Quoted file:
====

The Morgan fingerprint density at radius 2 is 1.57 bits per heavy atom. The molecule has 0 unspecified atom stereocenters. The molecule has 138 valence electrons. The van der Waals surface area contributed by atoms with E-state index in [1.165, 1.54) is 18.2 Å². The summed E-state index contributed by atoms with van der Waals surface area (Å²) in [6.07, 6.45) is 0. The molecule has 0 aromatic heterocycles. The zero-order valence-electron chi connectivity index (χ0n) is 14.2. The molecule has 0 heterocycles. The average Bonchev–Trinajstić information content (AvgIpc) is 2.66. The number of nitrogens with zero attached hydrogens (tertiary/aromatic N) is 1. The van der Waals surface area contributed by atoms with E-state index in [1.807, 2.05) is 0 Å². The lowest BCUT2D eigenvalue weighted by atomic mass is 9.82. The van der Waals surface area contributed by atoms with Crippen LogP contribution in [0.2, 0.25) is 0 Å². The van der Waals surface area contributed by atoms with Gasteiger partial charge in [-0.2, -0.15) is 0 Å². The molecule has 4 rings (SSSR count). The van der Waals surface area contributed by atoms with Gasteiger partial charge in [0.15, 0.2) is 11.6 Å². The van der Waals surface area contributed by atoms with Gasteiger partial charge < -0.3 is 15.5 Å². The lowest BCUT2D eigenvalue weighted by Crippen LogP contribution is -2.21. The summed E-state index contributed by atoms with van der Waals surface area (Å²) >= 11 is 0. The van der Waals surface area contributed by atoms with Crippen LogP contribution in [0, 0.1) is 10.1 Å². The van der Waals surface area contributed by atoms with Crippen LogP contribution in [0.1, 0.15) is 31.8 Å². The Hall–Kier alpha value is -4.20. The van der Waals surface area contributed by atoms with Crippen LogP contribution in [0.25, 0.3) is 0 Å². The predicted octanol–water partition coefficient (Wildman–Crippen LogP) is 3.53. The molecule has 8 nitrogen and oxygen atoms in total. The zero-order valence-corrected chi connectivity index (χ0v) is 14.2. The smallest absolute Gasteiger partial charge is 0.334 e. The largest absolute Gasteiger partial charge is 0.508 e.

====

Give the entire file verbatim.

The Morgan fingerprint density at radius 2 is 1.57 bits per heavy atom. The molecule has 0 unspecified atom stereocenters. The molecule has 138 valence electrons. The van der Waals surface area contributed by atoms with E-state index in [1.165, 1.54) is 18.2 Å². The summed E-state index contributed by atoms with van der Waals surface area (Å²) in [6.07, 6.45) is 0. The molecule has 0 aromatic heterocycles. The zero-order valence-electron chi connectivity index (χ0n) is 14.2. The molecule has 0 heterocycles. The average Bonchev–Trinajstić information content (AvgIpc) is 2.66. The number of nitrogens with zero attached hydrogens (tertiary/aromatic N) is 1. The van der Waals surface area contributed by atoms with E-state index in [1.807, 2.05) is 0 Å². The lowest BCUT2D eigenvalue weighted by atomic mass is 9.82. The van der Waals surface area contributed by atoms with Crippen LogP contribution in [0.2, 0.25) is 0 Å². The van der Waals surface area contributed by atoms with Gasteiger partial charge in [-0.2, -0.15) is 0 Å². The molecule has 4 rings (SSSR count). The van der Waals surface area contributed by atoms with Gasteiger partial charge in [0.15, 0.2) is 11.6 Å². The van der Waals surface area contributed by atoms with Gasteiger partial charge < -0.3 is 15.5 Å². The lowest BCUT2D eigenvalue weighted by Crippen LogP contribution is -2.21. The summed E-state index contributed by atoms with van der Waals surface area (Å²) >= 11 is 0. The van der Waals surface area contributed by atoms with Crippen LogP contribution in [0, 0.1) is 10.1 Å². The van der Waals surface area contributed by atoms with Crippen LogP contribution in [0.1, 0.15) is 31.8 Å². The Hall–Kier alpha value is -4.20. The van der Waals surface area contributed by atoms with Crippen LogP contribution in [0.25, 0.3) is 0 Å². The predicted octanol–water partition coefficient (Wildman–Crippen LogP) is 3.53. The molecule has 8 nitrogen and oxygen atoms in total. The zero-order valence-corrected chi connectivity index (χ0v) is 14.2. The smallest absolute Gasteiger partial charge is 0.334 e. The largest absolute Gasteiger partial charge is 0.508 e.